Kayleigh E. Hay, Psy.D., is a 2016 graduate of the PsyD Program in Clinical Psychology at Antioch University, Santa Barbara

Dr. Kayleigh E. Hay, Psy.D.

Dissertation Committee:

  • Salvador Treviño, Ph.D., Dissertation Chair
  • Denise Mock, Ph.D., Second Faculty
  • Sarah de Los Santos, Psy.D., BCBA-D, External Expert


Phenomenology, Autism Spectrum Disorder, Father Involvement, fathers, parenting, coping behavior, parental involvement

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Children in America are being diagnosed with Autism Spectrum Disorder (ASD) at rates that are much greater than in previous decades. There is an abundance of research that is being conducted to try and discover the cause of this neurodevelopmental disorder and the interventions that are useful in treating it. It is classified as a spectrum disorder because there is such a large range of severity levels. Similarly, there is a large range of involvement levels by fathers of children with autism. Much research has been done on maternal experiences, leaving a lack of knowledge regarding fathers and how and why they may or may not be involved in the life of their child with autism. This qualitative, phenomenological study sought to understand the lived experience of a father with a child who has autism and how coping skills, parenting styles, and cultural backgrounds may impact how much time a father chooses to be involved with that child. The data was collected through an interview process, The Brief COPE Inventory, and The Parental Authority Questionnaire-Revised. As a result of the analysis of this data, themes emerged; active coping styles and authoritative/flexible parenting styles seemed to allow for a father to be more actively involved in their child’s daily life. In addition, cultural backgrounds may or may not effect involvement levels, but they do likely impact how a father perceives Autism Spectrum Disorder and the symptoms that accompany it. The results of this study contribute the current research in the field of autism and how fathers can be assisted in being involved more in the lives and intervention processes of their children with autism. The electronic version of the dissertation is accessible at the Ohiolink ETD center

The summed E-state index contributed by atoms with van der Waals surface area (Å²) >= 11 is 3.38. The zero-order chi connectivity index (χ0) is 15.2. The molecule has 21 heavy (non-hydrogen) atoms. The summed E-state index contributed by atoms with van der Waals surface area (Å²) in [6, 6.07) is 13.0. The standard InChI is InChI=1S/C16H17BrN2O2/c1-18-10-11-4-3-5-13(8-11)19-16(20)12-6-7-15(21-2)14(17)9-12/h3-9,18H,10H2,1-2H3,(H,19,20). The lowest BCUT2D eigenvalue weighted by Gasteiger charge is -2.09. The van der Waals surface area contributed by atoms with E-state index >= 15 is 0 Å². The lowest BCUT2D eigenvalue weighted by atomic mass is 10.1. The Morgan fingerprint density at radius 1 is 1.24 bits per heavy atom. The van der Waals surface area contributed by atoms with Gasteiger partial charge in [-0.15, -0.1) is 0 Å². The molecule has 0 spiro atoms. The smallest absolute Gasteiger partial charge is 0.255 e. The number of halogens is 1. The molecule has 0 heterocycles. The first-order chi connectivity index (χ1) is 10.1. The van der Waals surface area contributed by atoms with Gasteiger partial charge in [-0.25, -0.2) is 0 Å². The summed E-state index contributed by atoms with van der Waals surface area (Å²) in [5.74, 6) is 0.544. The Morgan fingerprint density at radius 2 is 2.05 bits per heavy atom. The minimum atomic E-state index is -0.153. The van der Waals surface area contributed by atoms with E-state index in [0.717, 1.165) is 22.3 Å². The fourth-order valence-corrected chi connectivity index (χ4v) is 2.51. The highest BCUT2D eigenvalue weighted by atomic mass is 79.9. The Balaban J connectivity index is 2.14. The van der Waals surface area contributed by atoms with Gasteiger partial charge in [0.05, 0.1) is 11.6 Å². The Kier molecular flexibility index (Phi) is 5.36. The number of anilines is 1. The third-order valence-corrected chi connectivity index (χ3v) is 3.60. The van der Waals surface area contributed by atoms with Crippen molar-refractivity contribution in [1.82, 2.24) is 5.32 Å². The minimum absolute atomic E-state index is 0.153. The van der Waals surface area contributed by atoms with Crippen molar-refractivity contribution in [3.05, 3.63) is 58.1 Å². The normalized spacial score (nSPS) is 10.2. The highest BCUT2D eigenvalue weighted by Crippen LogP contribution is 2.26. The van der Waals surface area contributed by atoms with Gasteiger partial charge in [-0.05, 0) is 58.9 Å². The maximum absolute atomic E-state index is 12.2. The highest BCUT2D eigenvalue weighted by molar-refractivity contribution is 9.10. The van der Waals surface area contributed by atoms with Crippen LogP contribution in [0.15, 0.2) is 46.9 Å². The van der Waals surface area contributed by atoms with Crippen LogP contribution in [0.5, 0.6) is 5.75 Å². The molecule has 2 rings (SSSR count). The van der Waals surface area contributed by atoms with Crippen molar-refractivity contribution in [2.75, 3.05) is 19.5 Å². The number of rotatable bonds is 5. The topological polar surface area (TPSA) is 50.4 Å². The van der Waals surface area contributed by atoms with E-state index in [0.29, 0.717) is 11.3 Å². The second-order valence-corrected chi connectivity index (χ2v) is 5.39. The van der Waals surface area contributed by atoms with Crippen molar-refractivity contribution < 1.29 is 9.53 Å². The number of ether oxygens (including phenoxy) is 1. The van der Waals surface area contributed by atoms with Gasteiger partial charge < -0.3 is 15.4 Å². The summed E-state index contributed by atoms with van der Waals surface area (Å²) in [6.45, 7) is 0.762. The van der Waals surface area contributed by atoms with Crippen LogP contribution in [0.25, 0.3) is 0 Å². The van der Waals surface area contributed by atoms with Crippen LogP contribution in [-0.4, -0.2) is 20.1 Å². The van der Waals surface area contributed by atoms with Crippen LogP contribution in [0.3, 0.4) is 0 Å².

Kaylie E. Hay, PsyD

ORCID Scholar Number: 0000-0003-2347-9424

Kayleigh Hay received her PsyD from Antioch University Santa Barbara in 2016. Throughout her clinical training experience, Kayleigh has developed a passion for working with individuals with disabilities and has a desire to contribute to the research within the field of autism studies. She has had the privilege of working with a diverse population of individuals. Kayleigh started her work seven years ago as a behavior interventionist working with children diagnosed with Autism Spectrum Disorder (ASD). At her first practicum site, Kayleigh received training at Exceptional Children’s Foundation (ECF) in Los Angeles, CA, working with children ages 0-3 and their families while they received services for developmental disabilities. After completing her time at ECF, Kayleigh completed her second practicum training experience working in the student counseling office at Brooks University with adults suffering from a number of different disorders including mood disorders, personality disorders, eating disorders, and Post Traumatic Stress Disorder (PTSD). Kayleigh recently completed her pre-doctoral internship at Life Skills Treatment Program. At this location, she worked in a day program setting with adults diagnosed with both developmental disabilities and psychotic disorders. Kayleigh enjoyed her time providing psychological support for these individuals suffering from a wide range of conditions, which included depression, anxiety, paranoia, psychosis, and aggression towards themselves and others. The cumulative experiences of her working closely with diverse families and individuals over her years of training inspired her to complete her doctoral dissertation entitled, Factors Influencing Father Involvement with Children Diagnosed with Autism Spectrum Disorder. Kayleigh is excited to announce that she will be joining the clinical team at Autism Center for Treatment (ACT), beginning October of 2016, and will be providing psychological services to children, conducting assessments in order to facilitate early diagnoses and interventions, providing parent training for parents and families with a child diagnosed with a disability, and performing clinical supervision on intervention teams helping children diagnosed with autism. During this time, Kayleigh is also planning on sitting for the Board Certification exam in order to become a board certified behavior analyst (BCBA) in early 2017.